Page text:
This new body which has been formed in the past few months, which I am announcing today is indeed a Consumers’ Association for libraries. This ‘Library Alliance’, as I anticipate it will be called, is an independent not-for-profit body funded by charitable donation and it will be launched publicly shortly. It will be led by experienced national figures and I hope to play a supporting role. It will take the Charter published earlier this year as its basic belief and then It will conduct research and offer its information service freely to the public and to councils and councillors and its overall and sole aim will be to inform, support and improve the public library service throughout the country from the public point of view. It will do that by improving understanding and the efficiency and effectiveness of library management. It will offer councils the opportunity to participate in major transformation programmes which will reduce cost and improve service and it will help to set these up.
For example I foresee that one of the first projects this body undertakes will be a research into the library needs and provision in a region such as SE London. The researchers will be asked to identify by market research, the different kinds of needs for public libraries for people living and studying in that area and then to research how effectively the 100 or so libraries that are there now actually meet the requirement. It will be able to identify the strengths and the weaknesses of current provision and share that information in full detail both with the public and with the councillors in the London boroughs who are responsible. It will be entirely neutral in the sense that it will have no other interest to proclaim what libraries are achieving apart from what the public wants them to do. It will hold the mirror up to the service plainly and obviously. There will be none of this ‘well the public doesn‘t understand what libraries do these days’ of the kind we hear constantly at present. It will be a force for improvement.
This is, I believe, exactly what is meant by The Big Society, as the Government calls it. It will be an open, transparently funded, endeavour of people who use a public service to identify the ways that it can be improved and encourage them to take place. It will not in any sense be part of Government- but a responsible, properly informed body, borne out of the public need, acting in the general interest in an absolutely essential national service. It will open up the closed channels of communication between those who need libraries and those who operate them. Its success will be measured in the strength of the service in the long term future, whether that be digital or of any other kind.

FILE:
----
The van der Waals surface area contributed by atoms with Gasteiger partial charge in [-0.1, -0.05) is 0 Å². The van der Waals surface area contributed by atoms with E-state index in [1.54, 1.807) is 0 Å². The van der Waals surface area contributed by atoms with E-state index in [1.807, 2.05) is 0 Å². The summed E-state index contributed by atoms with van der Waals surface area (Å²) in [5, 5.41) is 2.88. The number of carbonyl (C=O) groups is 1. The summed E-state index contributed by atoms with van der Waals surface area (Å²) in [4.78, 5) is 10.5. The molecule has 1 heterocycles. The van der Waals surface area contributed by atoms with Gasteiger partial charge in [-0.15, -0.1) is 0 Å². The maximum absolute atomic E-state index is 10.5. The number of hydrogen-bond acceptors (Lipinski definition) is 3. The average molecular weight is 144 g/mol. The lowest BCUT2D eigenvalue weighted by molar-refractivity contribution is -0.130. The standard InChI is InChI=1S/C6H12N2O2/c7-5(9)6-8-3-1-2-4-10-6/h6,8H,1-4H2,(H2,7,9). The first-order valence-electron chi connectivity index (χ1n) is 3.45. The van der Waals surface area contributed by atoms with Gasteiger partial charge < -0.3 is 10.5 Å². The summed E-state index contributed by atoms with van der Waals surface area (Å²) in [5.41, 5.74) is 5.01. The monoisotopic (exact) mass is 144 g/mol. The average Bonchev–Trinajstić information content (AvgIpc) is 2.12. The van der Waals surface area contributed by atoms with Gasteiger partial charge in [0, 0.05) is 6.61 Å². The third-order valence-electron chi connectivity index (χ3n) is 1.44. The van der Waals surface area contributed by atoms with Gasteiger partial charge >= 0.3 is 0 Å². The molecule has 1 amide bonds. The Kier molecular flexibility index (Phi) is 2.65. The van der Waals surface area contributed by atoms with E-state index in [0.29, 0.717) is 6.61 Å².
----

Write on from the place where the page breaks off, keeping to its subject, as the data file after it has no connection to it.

Senior people in Government and officials in local Government often say that ‘Libraries are Changing’ and they cite electronic and digital developments as means by which those changes have and will come about. But my friends who are library campaigners sharply point to that expression as the dividing line. They say that it has allowed those to abdicate their much more important responsibility to make libraries improve. We want to see a regime in which libraries are not changing but improving.
Today is the first time that I have been able to talk openly about this project which is making good progress and I am grateful to Martyn and to you all for giving me the opportunity to make the news public. Thank you

Tuesday, 12 October 2010


SINTO is running a seminar on personal and professional development in November. It is aimed at front line library staff. But what exactly do we mean by "professional" in this context and why is it relevant to libraries?

Tim Coates in his Good Library Blog takes issue with the MLA over the following statement:

"Change to the library service has to be part of a broader agenda of change and the service has to be seen as part of the whole – integral to delivering the wider ambitions of the (local) authority"

Coates (or his cat Perkins) says that "this is in contradiction to the law which says that 'public libraries are for the benefit of those people who wish to use them' - not for the benefit of the agenda or ambitions of local councils, which are, quite naturally, entirely different to those people who simply want to use libraries". He continues: